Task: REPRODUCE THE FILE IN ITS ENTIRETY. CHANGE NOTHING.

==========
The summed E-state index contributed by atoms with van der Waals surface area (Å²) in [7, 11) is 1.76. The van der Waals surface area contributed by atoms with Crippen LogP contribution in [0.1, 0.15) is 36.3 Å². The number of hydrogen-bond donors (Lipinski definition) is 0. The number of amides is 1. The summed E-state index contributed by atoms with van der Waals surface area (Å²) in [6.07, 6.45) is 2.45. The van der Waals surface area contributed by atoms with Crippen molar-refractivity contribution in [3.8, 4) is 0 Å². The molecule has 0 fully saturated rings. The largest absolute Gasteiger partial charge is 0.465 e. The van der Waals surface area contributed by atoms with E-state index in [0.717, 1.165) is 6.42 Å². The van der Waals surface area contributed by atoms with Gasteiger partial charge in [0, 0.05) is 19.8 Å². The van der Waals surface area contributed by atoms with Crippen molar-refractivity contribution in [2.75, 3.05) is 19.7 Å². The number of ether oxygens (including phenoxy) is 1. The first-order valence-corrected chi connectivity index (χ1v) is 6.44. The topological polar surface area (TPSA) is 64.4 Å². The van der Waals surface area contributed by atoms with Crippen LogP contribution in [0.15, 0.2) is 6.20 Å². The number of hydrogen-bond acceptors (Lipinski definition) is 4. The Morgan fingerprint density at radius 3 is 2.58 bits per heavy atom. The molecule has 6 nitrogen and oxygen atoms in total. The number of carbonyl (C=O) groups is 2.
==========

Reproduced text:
The summed E-state index contributed by atoms with van der Waals surface area (Å²) in [7, 11) is 1.76. The van der Waals surface area contributed by atoms with Crippen LogP contribution in [0.1, 0.15) is 36.3 Å². The number of hydrogen-bond donors (Lipinski definition) is 0. The number of amides is 1. The summed E-state index contributed by atoms with van der Waals surface area (Å²) in [6.07, 6.45) is 2.45. The van der Waals surface area contributed by atoms with Crippen molar-refractivity contribution in [3.8, 4) is 0 Å². The molecule has 0 fully saturated rings. The largest absolute Gasteiger partial charge is 0.465 e. The van der Waals surface area contributed by atoms with E-state index in [0.717, 1.165) is 6.42 Å². The van der Waals surface area contributed by atoms with Gasteiger partial charge in [0, 0.05) is 19.8 Å². The van der Waals surface area contributed by atoms with Crippen molar-refractivity contribution in [2.75, 3.05) is 19.7 Å². The number of ether oxygens (including phenoxy) is 1. The first-order valence-corrected chi connectivity index (χ1v) is 6.44. The topological polar surface area (TPSA) is 64.4 Å². The van der Waals surface area contributed by atoms with Crippen LogP contribution in [0.15, 0.2) is 6.20 Å². The number of hydrogen-bond acceptors (Lipinski definition) is 4. The Morgan fingerprint density at radius 3 is 2.58 bits per heavy atom. The molecule has 6 nitrogen and oxygen atoms in total. The number of carbonyl (C=O) groups is 2.